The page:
- To ensure the agenda is worked through efficiently with the greatest time spent on the most significant issues;
- To handle all matters impartially;
- To put all relevant questions to the meeting, take a vote and declare a result;
- To deal with the minutes through the company secretary;
- To declare the meeting closed or adjourned.
What are the principal rules on annual general meetings?
The annual general meeting is 'the central forum by which companies can effectively communicate with shareholders, provide them with access to information about the company and corporate proposals and enable their participation in decision-making' (ASX Corporate Governance Principles, p 32).
Only public companies are required to hold Annual General Meetings ('AGMs') each year; proprietary companies are not. The Corporations Act 2001 specifies numerous obligations for public companies in addition to those already discussed for general meetings. The principal purpose of the AGM is to consider the annual financial reports. Section 317 (1) requires that:
'The directors of a public company that is required to hold an AGM must lay before the AGM:
(a) The financial report; and
(b) The directors' report; and
(c) The auditor's report;
for the last financial year that ended before the AGM.'
Public companies must hold their AGM within five months of their financial year end (s 250N (2)). Auditors have to attend the AGM and be prepared to answer member questions (s 250RA). Members are able to submit questions for the auditor at least five business days before the AGM, provided they are relevant to the content of the audit report or related to the conduct of the audit. A list of any questions submitted to the auditors must be given to members who attend the meeting (s 250PA).
Although the company has to supply a Notice of Meeting to all members setting out the business for the meeting, there are some items which can be included in an AGM without being mentioned in the Notice of Meeting (s 250R). These matters are:
- Consideration of the financial, directors' and auditor's reports;
- Election of directors;
- The appointment of, and fixing the remuneration of, the auditor.
The chair must allow a reasonable opportunity for members to ask questions or make comments on the company's management (s 250S) and the remuneration report (s 250SA).
Listed companies are required to put a resolution to members that the remuneration report be adopted. Their vote is only advisory and is not binding on directors (s 250R (2)-(3)). However, a vote against the remuneration report by at least 25% of the votes cast can lead to the 'two strikes' situation. This means that, if there is a 25% vote against the remuneration report at the next annual general meeting, there must be a spill resolution that another meeting will be held within 90 days. At that spill meeting, there will be a vote on the directors (sec 250V).
What is the law on voting at general meetings?
For companies with share capital, subject to any rights or restrictions attached to any class of shares, each member has one vote on a show of hands. On a poll, each member has one vote for each share they hold (s 250E (1)). For companies without share capital, each member has one vote both on a show of hands and a poll. The chair has a casting vote and also, if they are a member, any vote they have in their capacity as a member. If a share is held jointly and more than one member votes in respect of that share, only the vote of the member whose name appears first in the register of members counts.
A challenge to a right to vote at a meeting of a company's members may only be made at the meeting and must be determined by the chair, whose decision is final.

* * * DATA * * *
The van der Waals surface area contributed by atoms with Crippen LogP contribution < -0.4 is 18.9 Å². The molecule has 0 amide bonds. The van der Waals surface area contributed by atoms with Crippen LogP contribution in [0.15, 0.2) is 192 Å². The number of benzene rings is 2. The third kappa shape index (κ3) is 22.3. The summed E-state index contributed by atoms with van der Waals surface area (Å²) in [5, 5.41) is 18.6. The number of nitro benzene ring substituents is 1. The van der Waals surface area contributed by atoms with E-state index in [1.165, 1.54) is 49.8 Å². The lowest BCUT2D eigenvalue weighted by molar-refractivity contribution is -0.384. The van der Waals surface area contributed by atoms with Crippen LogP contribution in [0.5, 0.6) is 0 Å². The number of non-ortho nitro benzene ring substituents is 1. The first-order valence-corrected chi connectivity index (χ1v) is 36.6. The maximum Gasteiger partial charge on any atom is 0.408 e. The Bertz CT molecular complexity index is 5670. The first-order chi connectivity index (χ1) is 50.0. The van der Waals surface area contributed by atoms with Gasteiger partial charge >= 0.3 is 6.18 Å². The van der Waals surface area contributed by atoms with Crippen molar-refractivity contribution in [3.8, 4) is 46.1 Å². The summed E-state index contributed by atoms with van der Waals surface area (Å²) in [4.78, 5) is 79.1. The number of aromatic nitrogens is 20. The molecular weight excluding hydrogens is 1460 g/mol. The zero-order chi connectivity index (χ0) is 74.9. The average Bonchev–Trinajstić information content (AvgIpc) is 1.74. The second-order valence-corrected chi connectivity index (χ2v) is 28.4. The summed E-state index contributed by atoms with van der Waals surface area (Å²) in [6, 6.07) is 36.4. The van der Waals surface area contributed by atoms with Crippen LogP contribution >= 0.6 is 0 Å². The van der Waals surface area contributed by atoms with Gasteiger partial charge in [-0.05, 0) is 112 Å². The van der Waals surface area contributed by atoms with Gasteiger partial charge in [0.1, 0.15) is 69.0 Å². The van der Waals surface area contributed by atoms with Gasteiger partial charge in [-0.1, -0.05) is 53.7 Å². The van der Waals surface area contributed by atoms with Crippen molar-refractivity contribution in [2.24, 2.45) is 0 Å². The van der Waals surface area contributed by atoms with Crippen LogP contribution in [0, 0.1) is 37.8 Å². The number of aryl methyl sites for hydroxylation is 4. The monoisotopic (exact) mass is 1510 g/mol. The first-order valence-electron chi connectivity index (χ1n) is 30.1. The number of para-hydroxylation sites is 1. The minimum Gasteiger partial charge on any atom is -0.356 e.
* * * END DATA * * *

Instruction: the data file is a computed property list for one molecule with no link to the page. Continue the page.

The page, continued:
Generally, a poll may be demanded on any resolution. However, a company's constitution may provide that a poll cannot be demanded on any resolution concerning the election of the chair of a meeting or the adjournment of a meeting (s 250K). A poll may be demanded by at least five members entitled to vote on the resolution or members with at least 5% of the votes that may be cast on the resolution on a poll or the chair (s 250L). A company's constitution may provide that fewer members or members with a lesser percentage of votes may demand a poll.
A poll demanded on a matter other than the election of a chair or the question of an adjournment must be taken when and in the manner the chair directs. A poll on the election of a chair or on the question of an adjournment must be taken immediately.
Are meetings invalidated by irregularities?
Section 1322 (1) of the Corporations Act 2001 provides that a proceeding (which includes a general meeting) under that Act is not invalidated because of any procedural irregularity unless the court is of the opinion that the irregularity has caused or may cause substantial injustice that cannot be remedied by any order of the court and by order declares the proceeding to be invalid.
A reference to a procedural irregularity includes a reference to the absence of a quorum at a meeting of a corporation and a defect, irregularity or deficiency of notice or time.
Are there any reforms proposed for annual general meetings?
Directors should be aware that, in September 2012, the Corporations and Markets Advisory Committee released a Discussion Paper entitled 'The AGM and shareholder engagement'. This Paper discusses various reform possibilities in relation to the AGM, the annual report and shareholder engagement. For example, on the question of the future of the AGM, the Paper considers:
- whether the functions of the AGM should be changed or the obligation to hold an annual general meeting be abolished
- what technological developments might be taken into account in considering the possible functions of the AGM
Annual General Meetings: A Guide for Directors, Australian Institute of Company Directors, Sydney, 2009
Engaging with Shareholders, J Stafford , Australian Institute of Company Directors, 2011
Hitting the Mark, Connolly A, Company Director, September 2011
Institutional share voting and engagement – Exploring the links between directors, institutional shareholders and proxy advisers', Australian Institute of Company Directors, Sydney, 2011
The AGM and shareholder engagement – Discussion Paper, Corporations and Markets Advisory Committee, 2012
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Updated January 2013